The district court itself seemed to acknowledge the inherent contradiction, explaining:
You cannot have both of these situations existing in the same case. If he was discharged, if we assume for the sake of discussion that the discharge was made and that his age was a determining factor in the discharge, then it would be an impossibility for the affirmative defense to be proven, so that it's got to be one or the other, and if he proves that the age was a determining factor, then that's the end of the case.
Tr. at 246-47. The court nonetheless declined to rephrase the instruction, because "[u]nfortunately as I read these cases, the courts, including the Seventh Circuit have used this language and have said this. I don't think I can take it on myself to fly in the face of that." Id. at 247.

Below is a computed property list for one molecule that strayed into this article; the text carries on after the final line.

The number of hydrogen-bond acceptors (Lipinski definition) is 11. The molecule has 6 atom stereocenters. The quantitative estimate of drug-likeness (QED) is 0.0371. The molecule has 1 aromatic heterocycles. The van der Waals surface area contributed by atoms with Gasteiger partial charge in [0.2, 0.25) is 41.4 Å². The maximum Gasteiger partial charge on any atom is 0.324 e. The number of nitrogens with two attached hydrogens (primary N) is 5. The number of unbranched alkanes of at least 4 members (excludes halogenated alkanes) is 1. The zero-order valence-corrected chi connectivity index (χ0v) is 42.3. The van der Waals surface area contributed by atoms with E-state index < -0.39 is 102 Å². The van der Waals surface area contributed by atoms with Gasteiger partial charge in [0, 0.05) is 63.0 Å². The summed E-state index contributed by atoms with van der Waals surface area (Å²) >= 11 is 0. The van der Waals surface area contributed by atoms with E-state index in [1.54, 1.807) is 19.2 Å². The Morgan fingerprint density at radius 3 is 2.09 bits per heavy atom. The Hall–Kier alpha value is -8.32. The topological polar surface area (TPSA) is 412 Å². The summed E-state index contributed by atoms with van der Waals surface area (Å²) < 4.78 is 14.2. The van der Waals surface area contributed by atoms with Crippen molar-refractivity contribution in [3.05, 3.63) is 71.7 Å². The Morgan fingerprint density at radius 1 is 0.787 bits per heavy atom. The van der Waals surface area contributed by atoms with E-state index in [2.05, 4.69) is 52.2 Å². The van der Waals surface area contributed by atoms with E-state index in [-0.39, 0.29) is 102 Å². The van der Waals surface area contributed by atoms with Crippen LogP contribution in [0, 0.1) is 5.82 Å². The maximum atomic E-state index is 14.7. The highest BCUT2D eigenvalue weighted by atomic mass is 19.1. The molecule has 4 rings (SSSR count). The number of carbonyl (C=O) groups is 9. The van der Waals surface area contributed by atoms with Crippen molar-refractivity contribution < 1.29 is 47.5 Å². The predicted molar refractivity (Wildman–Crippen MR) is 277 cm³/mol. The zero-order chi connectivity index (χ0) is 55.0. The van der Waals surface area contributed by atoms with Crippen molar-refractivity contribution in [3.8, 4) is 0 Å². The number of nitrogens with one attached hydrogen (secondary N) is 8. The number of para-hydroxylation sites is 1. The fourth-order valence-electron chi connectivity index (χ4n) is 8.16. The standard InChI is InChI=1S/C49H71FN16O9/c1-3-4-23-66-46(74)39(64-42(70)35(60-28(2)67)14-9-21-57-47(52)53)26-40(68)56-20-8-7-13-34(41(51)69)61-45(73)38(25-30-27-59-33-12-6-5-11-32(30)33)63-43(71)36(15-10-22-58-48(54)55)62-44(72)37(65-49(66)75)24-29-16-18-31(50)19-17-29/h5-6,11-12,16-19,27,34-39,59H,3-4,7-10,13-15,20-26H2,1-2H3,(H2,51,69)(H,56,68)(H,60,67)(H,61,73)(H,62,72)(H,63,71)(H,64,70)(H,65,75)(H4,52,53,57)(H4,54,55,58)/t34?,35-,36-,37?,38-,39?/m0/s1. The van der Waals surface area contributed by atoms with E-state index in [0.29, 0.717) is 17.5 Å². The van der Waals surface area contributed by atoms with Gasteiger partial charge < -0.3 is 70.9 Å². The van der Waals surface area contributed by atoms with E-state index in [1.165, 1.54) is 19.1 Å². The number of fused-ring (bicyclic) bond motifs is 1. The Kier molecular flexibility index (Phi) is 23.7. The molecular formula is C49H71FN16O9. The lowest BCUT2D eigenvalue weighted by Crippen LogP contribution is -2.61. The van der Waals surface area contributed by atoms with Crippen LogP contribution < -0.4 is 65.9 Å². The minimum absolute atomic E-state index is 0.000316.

In fact, we have never suggested that if age was a "determining" factor in the discharge decision, an employer might still prevail with proof that the plaintiff would have been terminated regardless of his age; that would be inconsistent with the "but for" connotation we have attributed to "determining." We have stated, as the majority points out (Op. at 573-74), that "once the plaintiff in a civil rights case has shown that a forbidden purpose was a substantial factor in the decision to fire him, the burden shifts to the employer to persuade the court that the plaintiff would have been fired anyway, even if that purpose had not existed." Visser v. Packer Eng'g Assocs., Inc., 924 F.2d 655, 658 (7th Cir.1991) (en banc) (emphasis added) (citing Price Waterhouse v. Hopkins, 490 U.S. 228, 109 S.Ct. 1775, 104 L.Ed.2d 268 (1989)). But we did not use the word "substantial" in Visser as a casual substitute for "determining." Proof that age was a "substantial" or "motivating" factor in the discharge decision does not answer the question of whether the plaintiff would have been terminated "but for" his age; within the burden-shifting framework of Price Waterhouse and Visser, that is a separate question altogether.